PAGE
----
Just My Type: A Book About Fonts
- Profile Books Ltd
- Publication Date:
- 22 September 2011
- Reference Works
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A book about fonts should not be as interesting as this book is. I first saw this as an early review book last year and I wanted to win it, because I'd never seen a book about fonts before, but I didn't win it. So when I saw it at the store a few days ago I bought it, and it was SO INTERESTING. I couldn't put it down and when I was done, I was sad because I wanted to keep reading about more fonts. After I started reading I began to actually look at all the fonts around me and tried to figure out what they were. I had no idea, but it was still fun to try.
a well-written, quite amusing book studying typefaces through the ages and which has confirmed my typophilic tendencies. On the suggestion of the author I did two online tests "What font are you?" - the first said I was a romantic Edwardian Script, and the second the much more sensible Helvetica, which makes more sense. But to tell the truth, I have always had a penchant for Garamond and Book Antiqua. There is a chapter on "the worst fonts" but it does not mention Erazure, which is my pet hate.
This books deserves five stars for a) making something fascinating out of fonts, b) changing the way you'll look at everything that surrounds you, and c) finding an historical subject that no-one else has written about. Very highly recommended even if you have no interest in graphic design -- it will enrich the way you see your surroundings. Oh, but do buy it as a physical book--it's very important to see the fonts as he uses them.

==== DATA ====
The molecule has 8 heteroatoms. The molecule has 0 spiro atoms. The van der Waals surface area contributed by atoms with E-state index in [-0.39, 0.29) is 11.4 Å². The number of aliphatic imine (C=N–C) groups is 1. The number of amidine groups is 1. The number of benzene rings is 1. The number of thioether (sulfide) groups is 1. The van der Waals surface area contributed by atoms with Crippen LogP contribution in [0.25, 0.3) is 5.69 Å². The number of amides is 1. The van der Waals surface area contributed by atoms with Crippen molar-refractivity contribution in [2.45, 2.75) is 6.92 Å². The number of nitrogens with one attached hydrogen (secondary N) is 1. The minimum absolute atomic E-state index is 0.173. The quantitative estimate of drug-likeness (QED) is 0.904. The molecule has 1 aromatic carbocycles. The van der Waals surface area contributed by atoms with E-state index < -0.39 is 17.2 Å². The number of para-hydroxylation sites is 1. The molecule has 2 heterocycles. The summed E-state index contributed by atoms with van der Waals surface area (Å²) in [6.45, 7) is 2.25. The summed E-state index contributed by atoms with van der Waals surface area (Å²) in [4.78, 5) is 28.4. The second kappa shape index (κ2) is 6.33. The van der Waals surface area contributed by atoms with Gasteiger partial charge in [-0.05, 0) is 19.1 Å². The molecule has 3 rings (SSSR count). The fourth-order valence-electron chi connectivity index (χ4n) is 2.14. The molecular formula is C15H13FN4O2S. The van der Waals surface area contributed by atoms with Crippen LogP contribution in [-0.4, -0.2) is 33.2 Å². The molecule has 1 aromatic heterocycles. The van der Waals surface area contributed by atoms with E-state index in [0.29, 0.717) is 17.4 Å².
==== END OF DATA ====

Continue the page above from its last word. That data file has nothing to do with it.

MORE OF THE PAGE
There has not been a day since my father’s death in 1993 that I do not think of him. Reading Just My Type has given me an extra moment to feel loss and nostalgia. I wasn’t far into it before my first thought was, “Wish Dad was still around - I’ve found the perfect Christmas gift for him.” Early in the book Garfield talks about the way concepts that were once reserved for those in the typesetting/printing industry are now in the everyday lexicon. There was a time that “font” - outside of the baptismal definition - was not a word that most people used. Now third graders discuss fonts while doing homework. (In truth, what they should really say is ‘typeface,’ but society has made great progress, so this might not be the time to quibble,)Growing up with a father who had a print shop and graphic design business taught me more than I had realized. (Or appreciated. And that includes his insistence that my sister and I take typing -today it would be called keyboarding - in high school though it wasn’t recommended for the college bound. Dad found that insulting, since his ability to access those ‘qwerty’ skills had provided well for our family. Plus he inquired what ‘good fairies’ did we expect to appear to type our papers. )Having access to some of the first applications of desktop publishing equipment and a very early Mac was quite an education. Well, first there was the Letraset - and the “Ellyn, be careful with the X-Acto knife.” The Alphatype and CompuGraphic was so cutting-edge. The machinations of setting type on these machines (delicate glass discs, type printed on strips of light degradable photo paper, no easy editing of errors!!!) would be laughable to my children, who can now publish assorted school papers, party invitations, or manifestos with a certain design sophistication and ease that my father could only aspire to in his lifetime.All of this preamble is to explain why I was so very excited to receive an early copy of Just My Type. I was not only ready for a sentimental journey but to also build on the foundation that my father gave me. I find much to recommend: the history of typeface design, what constitutes good typography, why some typefaces are both highly popular and equally despised. (Hello, Comic Sans...we’re talking about you)Those interested in graphic design, publishing, making the most of the work that they produce on their laptops, anyone curious about what they see not just in print but everywhee...Just My Type is a book for all of you. Not just type nerds like me - people who found "Helvetica" to be an exciting movie.
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